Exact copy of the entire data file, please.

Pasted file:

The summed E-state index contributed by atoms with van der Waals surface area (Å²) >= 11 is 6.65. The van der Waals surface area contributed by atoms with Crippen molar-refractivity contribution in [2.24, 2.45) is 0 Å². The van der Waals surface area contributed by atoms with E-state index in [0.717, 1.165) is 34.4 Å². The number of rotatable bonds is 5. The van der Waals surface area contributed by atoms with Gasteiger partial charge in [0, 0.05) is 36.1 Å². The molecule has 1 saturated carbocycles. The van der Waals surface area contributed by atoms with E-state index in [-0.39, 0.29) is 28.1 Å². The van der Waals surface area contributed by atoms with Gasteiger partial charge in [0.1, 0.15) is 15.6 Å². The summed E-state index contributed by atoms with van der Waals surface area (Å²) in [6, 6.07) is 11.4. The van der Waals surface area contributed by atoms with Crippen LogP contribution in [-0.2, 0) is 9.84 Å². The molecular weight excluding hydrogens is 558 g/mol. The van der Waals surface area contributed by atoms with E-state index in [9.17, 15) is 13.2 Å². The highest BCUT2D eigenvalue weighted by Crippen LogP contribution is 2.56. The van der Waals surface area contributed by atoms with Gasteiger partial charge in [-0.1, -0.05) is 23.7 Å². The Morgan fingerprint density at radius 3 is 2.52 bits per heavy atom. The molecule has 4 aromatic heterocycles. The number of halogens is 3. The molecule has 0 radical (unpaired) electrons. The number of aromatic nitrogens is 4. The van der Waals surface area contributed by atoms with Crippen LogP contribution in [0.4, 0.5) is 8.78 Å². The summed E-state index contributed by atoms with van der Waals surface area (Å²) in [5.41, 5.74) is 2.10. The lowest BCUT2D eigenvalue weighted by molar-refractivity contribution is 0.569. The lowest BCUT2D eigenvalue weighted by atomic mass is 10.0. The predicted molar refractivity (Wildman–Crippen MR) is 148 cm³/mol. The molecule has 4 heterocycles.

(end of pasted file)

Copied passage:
The summed E-state index contributed by atoms with van der Waals surface area (Å²) >= 11 is 6.65. The van der Waals surface area contributed by atoms with Crippen molar-refractivity contribution in [2.24, 2.45) is 0 Å². The van der Waals surface area contributed by atoms with E-state index in [0.717, 1.165) is 34.4 Å². The number of rotatable bonds is 5. The van der Waals surface area contributed by atoms with Gasteiger partial charge in [0, 0.05) is 36.1 Å². The molecule has 1 saturated carbocycles. The van der Waals surface area contributed by atoms with E-state index in [-0.39, 0.29) is 28.1 Å². The van der Waals surface area contributed by atoms with Gasteiger partial charge in [0.1, 0.15) is 15.6 Å². The summed E-state index contributed by atoms with van der Waals surface area (Å²) in [6, 6.07) is 11.4. The van der Waals surface area contributed by atoms with Crippen LogP contribution in [-0.2, 0) is 9.84 Å². The molecular weight excluding hydrogens is 558 g/mol. The van der Waals surface area contributed by atoms with E-state index in [9.17, 15) is 13.2 Å². The highest BCUT2D eigenvalue weighted by Crippen LogP contribution is 2.56. The van der Waals surface area contributed by atoms with Gasteiger partial charge in [-0.1, -0.05) is 23.7 Å². The Morgan fingerprint density at radius 3 is 2.52 bits per heavy atom. The molecule has 4 aromatic heterocycles. The number of halogens is 3. The molecule has 0 radical (unpaired) electrons. The number of aromatic nitrogens is 4. The van der Waals surface area contributed by atoms with Crippen LogP contribution in [0.4, 0.5) is 8.78 Å². The summed E-state index contributed by atoms with van der Waals surface area (Å²) in [5.41, 5.74) is 2.10. The lowest BCUT2D eigenvalue weighted by molar-refractivity contribution is 0.569. The lowest BCUT2D eigenvalue weighted by atomic mass is 10.0. The predicted molar refractivity (Wildman–Crippen MR) is 148 cm³/mol. The molecule has 4 heterocycles.